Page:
In Lisbon, after rather unproductive explorations of the Arquivo Histórico Ultramarino and Biblioteca Nacional, I focused on the Sociedade Geografia de Lisboa, whose library contains an extensive collection of materials on Lusophone Africa. In Lausanne, I spent three weeks in the archives of the Swiss Mission (the Département Missionnaire des Églises Protestantes de la Suisse Romande), where the meticulously organized paper traces of very prolific mission personnel fill shelves of file boxes with photographs, diaries, station reports, and correspondence from the 1880s to the 1960s. I could have spent months burrowing through their collection; as it is, I have used only a small portion of the material I was able, with the kind and patient assistance of librarian Joffre Dias, to gather during my brief time there. In South Africa, I found two libaries—the William Cullen Library at the University of the Witwatersrand in Johannesburg, and the library of the University of South Africa in Pretoria—to be helpful sources for nineteenth-century travel accounts, unpublished theses, and hard-to-come-by scholarly monographs and journals, ethnographies, and government reports on the eastern Transvaal and Mozambique. In Maputo, I spent the bulk of my archive time in the Arquivo Histórico de Moçambique (AHM), benefiting from the generous help of archivist António Sopa. There, I examined official documents (correspondence, statistics, etc.) and published government reports on the Magude area from the late nineteenth century and through the colonial period, more nineteenth-century travelers' accounts, periodicals and newspapers, and university theses. The deceptively small libraries of the Arquivo do Património Cultural (ARPAC) and of the Archaeology and Anthropology department at Universidade Eduardo Mondlane contained useful ethnographic and local-history surveys, fugitive journal articles, and old colonial maps.

Finally, during my second trip to Mozambique, when I was working principally on land issues, I spent a total of about two weeks working in the archives of the provincial and national offices of the Direcção Nacional de Geografia e Cadastre (DINAGECA), where I found a wealth of documentary material related to land concessions and rural land politics during the colonial and postindependence periods (e.g., cadastral registers and maps, technical reports, surveys, correspondence). I did not have time to explore all of the indexed documentation (let alone the vastly larger nonindexed collection) of materials on Magude at the AHM but, for the kind of information I sought, the time I spent digging through DINAGECA files and boxes yielded a much higher return than did the months spent squinting at government documents that revealed precious little about women's historical knowledge or experience in the countryside.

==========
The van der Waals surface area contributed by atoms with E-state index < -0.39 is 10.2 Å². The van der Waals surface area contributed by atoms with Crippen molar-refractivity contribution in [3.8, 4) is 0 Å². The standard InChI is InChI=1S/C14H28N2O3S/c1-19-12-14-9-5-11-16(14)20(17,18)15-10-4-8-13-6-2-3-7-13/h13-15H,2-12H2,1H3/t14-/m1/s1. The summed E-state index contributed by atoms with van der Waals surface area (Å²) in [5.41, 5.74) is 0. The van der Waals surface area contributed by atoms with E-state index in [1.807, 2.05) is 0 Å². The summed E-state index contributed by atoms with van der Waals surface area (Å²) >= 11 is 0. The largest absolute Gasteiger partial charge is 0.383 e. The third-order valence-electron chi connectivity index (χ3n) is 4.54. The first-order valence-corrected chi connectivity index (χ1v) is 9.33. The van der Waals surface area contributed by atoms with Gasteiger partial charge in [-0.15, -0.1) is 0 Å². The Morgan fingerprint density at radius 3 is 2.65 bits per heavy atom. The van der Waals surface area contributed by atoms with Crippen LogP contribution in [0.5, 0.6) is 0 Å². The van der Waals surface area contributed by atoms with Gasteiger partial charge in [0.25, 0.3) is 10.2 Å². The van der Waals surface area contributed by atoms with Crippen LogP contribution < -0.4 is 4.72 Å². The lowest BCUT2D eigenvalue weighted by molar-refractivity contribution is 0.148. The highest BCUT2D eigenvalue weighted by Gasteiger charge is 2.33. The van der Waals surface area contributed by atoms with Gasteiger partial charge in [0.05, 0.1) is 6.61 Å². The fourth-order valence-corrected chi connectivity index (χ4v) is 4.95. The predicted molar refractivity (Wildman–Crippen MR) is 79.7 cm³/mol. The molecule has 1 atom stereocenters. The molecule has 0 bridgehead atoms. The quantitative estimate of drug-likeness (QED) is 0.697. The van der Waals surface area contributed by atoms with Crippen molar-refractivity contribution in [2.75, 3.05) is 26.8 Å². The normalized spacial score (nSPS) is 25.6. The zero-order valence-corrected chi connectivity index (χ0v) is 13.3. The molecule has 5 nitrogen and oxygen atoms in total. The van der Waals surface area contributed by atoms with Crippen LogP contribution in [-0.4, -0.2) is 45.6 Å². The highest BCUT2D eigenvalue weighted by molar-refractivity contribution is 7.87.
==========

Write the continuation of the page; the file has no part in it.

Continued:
Note 1: The regulado (chiefdom) of Facazisse was a creation of the Portuguese colonial state. Its administrative history is discussed in chapter 6.  Back.

Note 2: Although the Swiss Mission's first permanent station in Mozambique was built in 1887 at Rikatla, about 15 miles north of Lourenço Marques (now Maputo city), Magude was the site of the mission's first evangelizing effort in Mozambique. The Antioka station is particularly important in popular and official memory of the mission's origins because the evangelical effort was initiated here by an African, Yosefa Mhalamhala. Yosefa's parents, along with many other refugees, had fled the Magude area for the Transvaal during the Gaza Nguni succession war (c. 1856-62), and they raised their children there. Swiss missionaries in Spelonken educated and ordained young Yosefa, who then traveled to Chief Magudzu's capital in 1880 to seek permission to evangelize in the area. For information on the Swiss Mission's early history in Mozambique and on Yosefa's controversial relationship to it, see Paul Berthoud, Les negres Gouamba; ou, les vingt premières années de la Mission romande (Lausanne: Conseil de la Mission romande, 1896); Arthur Grandjean, La Mission romande. Ses racines dans le sol suisse romand. Son épanouissement dans la race thonga (Lausanne: Georges Bridel, 1917); Hilário Matusse, "Igreja Presbiteriana: Das origens e vicissitudes até a independência do País," Tempo, 23 February 1986, 16-23; Jan van Butselaar, Africains, missionnaires et colonialistes: Les origines de l'Eglise Presbyterienne du Mozambique (Mission Suisse), 1880-1896 (Leiden: E. J. Brill, 1984).  Back.

Note 3: As in Tsonga–English Dictionary, comp. R. Cuenod (Braamfontein: Sasavona, 1991), s.v. "matimu."  Back.

Note 4: Patrick Harries discusses the linguistic interventions of Swiss missionaries in southern Africa, particularly their efforts to systematize and transliterate "Tsonga" as a standard idiom of evangelization. See his article "The Roots of Ethnicity: Discourse and the Politics of Language Construction in South-East Africa," African Affairs 346 (1988): 25-52.  Back.

Note 5: Henri A. Junod, The Life of a South African Tribe (New York: University Books, 1962), 1:21.  Back.